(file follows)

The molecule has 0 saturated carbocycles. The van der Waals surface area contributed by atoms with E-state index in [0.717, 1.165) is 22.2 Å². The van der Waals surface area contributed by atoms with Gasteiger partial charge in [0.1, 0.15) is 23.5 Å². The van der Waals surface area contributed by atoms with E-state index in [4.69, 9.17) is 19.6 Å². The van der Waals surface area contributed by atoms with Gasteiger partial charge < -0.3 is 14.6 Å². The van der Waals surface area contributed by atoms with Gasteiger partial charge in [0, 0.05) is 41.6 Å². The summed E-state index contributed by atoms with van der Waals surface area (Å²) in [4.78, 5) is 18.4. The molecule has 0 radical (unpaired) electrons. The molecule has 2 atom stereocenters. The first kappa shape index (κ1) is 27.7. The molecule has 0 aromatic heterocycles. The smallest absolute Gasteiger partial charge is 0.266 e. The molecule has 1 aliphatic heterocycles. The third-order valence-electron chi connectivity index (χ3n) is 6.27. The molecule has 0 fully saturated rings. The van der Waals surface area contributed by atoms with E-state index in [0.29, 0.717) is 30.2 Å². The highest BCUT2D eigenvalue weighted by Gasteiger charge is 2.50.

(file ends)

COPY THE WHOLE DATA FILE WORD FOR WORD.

The molecule has 0 saturated carbocycles. The van der Waals surface area contributed by atoms with E-state index in [0.717, 1.165) is 22.2 Å². The van der Waals surface area contributed by atoms with Gasteiger partial charge in [0.1, 0.15) is 23.5 Å². The van der Waals surface area contributed by atoms with E-state index in [4.69, 9.17) is 19.6 Å². The van der Waals surface area contributed by atoms with Gasteiger partial charge < -0.3 is 14.6 Å². The van der Waals surface area contributed by atoms with Gasteiger partial charge in [0, 0.05) is 41.6 Å². The summed E-state index contributed by atoms with van der Waals surface area (Å²) in [4.78, 5) is 18.4. The molecule has 0 radical (unpaired) electrons. The molecule has 2 atom stereocenters. The first kappa shape index (κ1) is 27.7. The molecule has 0 aromatic heterocycles. The smallest absolute Gasteiger partial charge is 0.266 e. The molecule has 1 aliphatic heterocycles. The third-order valence-electron chi connectivity index (χ3n) is 6.27. The molecule has 0 fully saturated rings. The van der Waals surface area contributed by atoms with E-state index in [0.29, 0.717) is 30.2 Å². The highest BCUT2D eigenvalue weighted by Gasteiger charge is 2.50.